Diagnosing SPD can be challenging because there is no single test for it, and its symptoms overlap with those of other conditions. Diagnosis typically involves a comprehensive evaluation by a team of professionals, including occupational therapists, psychologists, and neurologists.

The evaluation process often includes:

  • Clinical observations: Assessing the individual’s responses to various sensory stimuli and observing their behavior in different settings.
  • Standardized assessments: Using tools like the Sensory Integration and Praxis Tests (SIPT) or the Sensory Processing Measure (SPM) to evaluate sensory processing abilities.
  • Parent and teacher reports: Gathering information from caregivers and educators about the individual’s sensory-related behaviors and challenges.

Treatment and Management

As of now, there is no cure for SPD, but various interventions can help manage symptoms and improve daily functioning. Treatment typically involves occupational therapy (OT), which focuses on helping individuals develop the skills they need to perform everyday tasks.

Occupational therapists use a range of strategies to address sensory processing difficulties such as:

Sensory Integration Therapy

This involves structured and play-based activities designed to improve the brain’s ability to process sensory information. The therapist creates a controlled sensory environment where the individual can engage in activities that challenge their sensory systems in a gradual and supportive manner.

Sensory Diets

These are personalized plans that include a variety of sensory activities tailored to the individual’s specific needs. A sensory diet might involve activities like swinging, jumping, or using weighted blankets to help regulate sensory input throughout the day.

Environmental Modifications

Making changes to the individual’s environment to reduce sensory overload or provide necessary sensory input. This might include using noise-canceling headphones, creating a quiet space, or adjusting lighting levels.

Coping Strategies for Adults with Sensory Processing Disorder

Adults with SPD can also benefit from various coping strategies to manage their symptoms and improve their quality of life. For one, you can modify your home or workspace to reduce sensory stressors. This might involve using soft lighting, noise-canceling headphones, or textured objects for sensory stimulation.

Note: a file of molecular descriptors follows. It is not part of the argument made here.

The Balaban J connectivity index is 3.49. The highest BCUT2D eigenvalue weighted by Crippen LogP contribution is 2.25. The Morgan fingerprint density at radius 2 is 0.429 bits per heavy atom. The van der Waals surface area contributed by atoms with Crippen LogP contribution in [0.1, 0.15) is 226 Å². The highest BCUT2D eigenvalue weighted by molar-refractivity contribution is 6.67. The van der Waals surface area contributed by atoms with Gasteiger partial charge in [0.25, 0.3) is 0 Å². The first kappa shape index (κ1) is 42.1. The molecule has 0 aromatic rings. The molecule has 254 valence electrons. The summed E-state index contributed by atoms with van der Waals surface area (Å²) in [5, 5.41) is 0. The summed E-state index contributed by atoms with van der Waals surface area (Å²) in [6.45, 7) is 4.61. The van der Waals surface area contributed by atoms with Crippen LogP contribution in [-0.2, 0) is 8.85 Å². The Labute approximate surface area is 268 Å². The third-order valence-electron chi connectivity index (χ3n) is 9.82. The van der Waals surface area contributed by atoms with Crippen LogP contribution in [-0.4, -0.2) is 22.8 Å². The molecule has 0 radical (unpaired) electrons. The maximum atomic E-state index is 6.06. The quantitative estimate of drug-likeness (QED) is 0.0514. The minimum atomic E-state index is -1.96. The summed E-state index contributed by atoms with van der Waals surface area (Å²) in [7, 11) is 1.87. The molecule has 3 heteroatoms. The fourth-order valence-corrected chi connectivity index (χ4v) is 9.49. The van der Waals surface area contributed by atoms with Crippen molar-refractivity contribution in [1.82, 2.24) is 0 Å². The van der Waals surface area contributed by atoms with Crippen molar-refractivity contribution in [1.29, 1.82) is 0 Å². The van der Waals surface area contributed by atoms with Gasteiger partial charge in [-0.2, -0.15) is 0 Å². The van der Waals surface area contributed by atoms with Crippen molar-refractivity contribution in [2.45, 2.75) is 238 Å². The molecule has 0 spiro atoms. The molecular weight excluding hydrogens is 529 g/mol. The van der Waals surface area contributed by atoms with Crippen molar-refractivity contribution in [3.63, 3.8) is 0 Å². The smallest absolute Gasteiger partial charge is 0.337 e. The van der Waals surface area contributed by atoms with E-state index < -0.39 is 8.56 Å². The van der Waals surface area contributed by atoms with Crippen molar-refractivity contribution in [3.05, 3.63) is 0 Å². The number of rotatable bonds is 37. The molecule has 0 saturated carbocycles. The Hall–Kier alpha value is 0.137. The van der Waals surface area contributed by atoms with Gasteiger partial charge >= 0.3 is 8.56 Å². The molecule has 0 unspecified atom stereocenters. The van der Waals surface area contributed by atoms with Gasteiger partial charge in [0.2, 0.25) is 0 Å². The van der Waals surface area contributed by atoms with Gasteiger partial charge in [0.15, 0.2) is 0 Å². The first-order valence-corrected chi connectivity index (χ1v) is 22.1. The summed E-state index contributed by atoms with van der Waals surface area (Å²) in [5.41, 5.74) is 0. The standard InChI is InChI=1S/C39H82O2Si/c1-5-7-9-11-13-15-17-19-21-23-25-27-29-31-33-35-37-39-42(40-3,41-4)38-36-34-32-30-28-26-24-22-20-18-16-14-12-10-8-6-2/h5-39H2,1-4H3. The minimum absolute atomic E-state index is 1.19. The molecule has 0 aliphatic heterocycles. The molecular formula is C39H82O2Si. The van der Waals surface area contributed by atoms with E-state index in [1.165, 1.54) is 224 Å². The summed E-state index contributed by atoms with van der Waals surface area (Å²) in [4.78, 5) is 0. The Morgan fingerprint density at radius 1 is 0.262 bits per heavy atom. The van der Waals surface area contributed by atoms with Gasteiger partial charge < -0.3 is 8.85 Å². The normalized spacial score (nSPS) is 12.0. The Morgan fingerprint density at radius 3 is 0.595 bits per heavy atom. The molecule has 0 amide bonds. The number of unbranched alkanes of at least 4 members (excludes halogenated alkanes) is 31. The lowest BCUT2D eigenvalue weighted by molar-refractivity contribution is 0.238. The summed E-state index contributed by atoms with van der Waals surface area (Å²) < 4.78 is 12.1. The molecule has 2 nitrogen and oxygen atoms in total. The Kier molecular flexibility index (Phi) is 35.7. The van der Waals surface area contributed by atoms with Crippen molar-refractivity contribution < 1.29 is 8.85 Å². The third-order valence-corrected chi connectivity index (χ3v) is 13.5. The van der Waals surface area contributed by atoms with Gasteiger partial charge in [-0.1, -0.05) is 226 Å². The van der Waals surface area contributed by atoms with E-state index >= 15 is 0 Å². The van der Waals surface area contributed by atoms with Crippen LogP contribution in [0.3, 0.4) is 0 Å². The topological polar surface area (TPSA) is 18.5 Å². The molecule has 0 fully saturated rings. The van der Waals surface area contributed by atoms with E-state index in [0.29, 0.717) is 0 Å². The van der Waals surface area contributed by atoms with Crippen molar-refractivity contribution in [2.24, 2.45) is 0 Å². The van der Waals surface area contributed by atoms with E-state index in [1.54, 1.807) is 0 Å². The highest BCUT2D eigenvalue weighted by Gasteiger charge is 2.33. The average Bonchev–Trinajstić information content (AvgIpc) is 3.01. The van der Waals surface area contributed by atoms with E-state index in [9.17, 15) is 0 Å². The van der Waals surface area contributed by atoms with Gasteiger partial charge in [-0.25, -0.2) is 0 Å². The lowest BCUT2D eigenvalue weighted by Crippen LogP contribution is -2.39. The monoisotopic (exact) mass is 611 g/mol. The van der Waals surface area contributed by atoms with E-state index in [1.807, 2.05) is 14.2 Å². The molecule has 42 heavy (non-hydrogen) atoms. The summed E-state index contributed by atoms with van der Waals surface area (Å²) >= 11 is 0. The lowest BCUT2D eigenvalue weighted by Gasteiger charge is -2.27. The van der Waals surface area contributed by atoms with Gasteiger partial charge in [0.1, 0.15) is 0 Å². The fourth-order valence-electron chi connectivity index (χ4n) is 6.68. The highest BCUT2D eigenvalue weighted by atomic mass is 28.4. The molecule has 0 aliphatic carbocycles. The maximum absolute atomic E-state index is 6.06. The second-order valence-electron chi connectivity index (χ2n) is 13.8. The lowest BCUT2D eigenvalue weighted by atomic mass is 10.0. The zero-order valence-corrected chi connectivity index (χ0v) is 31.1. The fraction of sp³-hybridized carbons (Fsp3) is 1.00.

You can also carry items that help you manage sensory input, such as fidget toys, scented lotions, or weighted blankets. Having these tools readily available can provide comfort and reduce anxiety.

Alternatively, you can engage in regular self-care activities that promote relaxation and well-being. This might include exercise, meditation, or hobbies that provide positive sensory experiences.

Research and Future Directions

Research on SPD is ongoing, with scientists and clinicians striving to better understand the condition and develop effective treatments. Studies have explored the neurological basis of SPD, its relationship with other neurodevelopmental disorders, and the impact of various therapeutic interventions.

Emerging research suggests that early intervention is crucial for individuals with SPD. The sooner sensory processing difficulties are identified and addressed, the better the outcomes for the individual. This underscores the importance of raising awareness about SPD among parents, educators, and healthcare providers.

Additionally, advancements in brain imaging and neurodevelopmental research hold promise for further elucidating the mechanisms underlying SPD. Improved diagnostic tools and targeted therapies could lead to more personalized and effective interventions.

By fostering a supportive and inclusive environment, we can help individuals with SPD thrive and reach their full potential, enhancing their ability to navigate the sensory-rich world around them. For specialized support, consider ABA services in Maryland provided by Jade ABA. Contact us today to learn more or book a consultation.